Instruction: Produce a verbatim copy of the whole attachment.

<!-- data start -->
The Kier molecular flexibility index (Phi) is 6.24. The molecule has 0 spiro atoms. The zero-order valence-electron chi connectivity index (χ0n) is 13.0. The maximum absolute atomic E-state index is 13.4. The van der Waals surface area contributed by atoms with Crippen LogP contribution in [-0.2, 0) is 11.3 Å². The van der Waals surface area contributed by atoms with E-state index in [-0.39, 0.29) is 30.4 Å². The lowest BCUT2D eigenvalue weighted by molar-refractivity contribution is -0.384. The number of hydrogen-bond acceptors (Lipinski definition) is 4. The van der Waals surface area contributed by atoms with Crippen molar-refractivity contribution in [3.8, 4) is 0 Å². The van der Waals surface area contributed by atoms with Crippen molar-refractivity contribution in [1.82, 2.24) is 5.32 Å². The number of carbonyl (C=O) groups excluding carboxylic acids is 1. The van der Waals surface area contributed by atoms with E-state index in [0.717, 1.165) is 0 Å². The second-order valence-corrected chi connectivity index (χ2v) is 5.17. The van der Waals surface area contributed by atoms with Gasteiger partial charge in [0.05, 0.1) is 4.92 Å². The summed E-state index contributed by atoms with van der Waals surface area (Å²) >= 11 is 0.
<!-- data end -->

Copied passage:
The Kier molecular flexibility index (Phi) is 6.24. The molecule has 0 spiro atoms. The zero-order valence-electron chi connectivity index (χ0n) is 13.0. The maximum absolute atomic E-state index is 13.4. The van der Waals surface area contributed by atoms with Crippen LogP contribution in [-0.2, 0) is 11.3 Å². The van der Waals surface area contributed by atoms with E-state index in [-0.39, 0.29) is 30.4 Å². The lowest BCUT2D eigenvalue weighted by molar-refractivity contribution is -0.384. The number of hydrogen-bond acceptors (Lipinski definition) is 4. The van der Waals surface area contributed by atoms with Crippen molar-refractivity contribution in [3.8, 4) is 0 Å². The van der Waals surface area contributed by atoms with Crippen molar-refractivity contribution in [1.82, 2.24) is 5.32 Å². The number of carbonyl (C=O) groups excluding carboxylic acids is 1. The van der Waals surface area contributed by atoms with E-state index in [0.717, 1.165) is 0 Å². The second-order valence-corrected chi connectivity index (χ2v) is 5.17. The van der Waals surface area contributed by atoms with Gasteiger partial charge in [0.05, 0.1) is 4.92 Å². The summed E-state index contributed by atoms with van der Waals surface area (Å²) >= 11 is 0.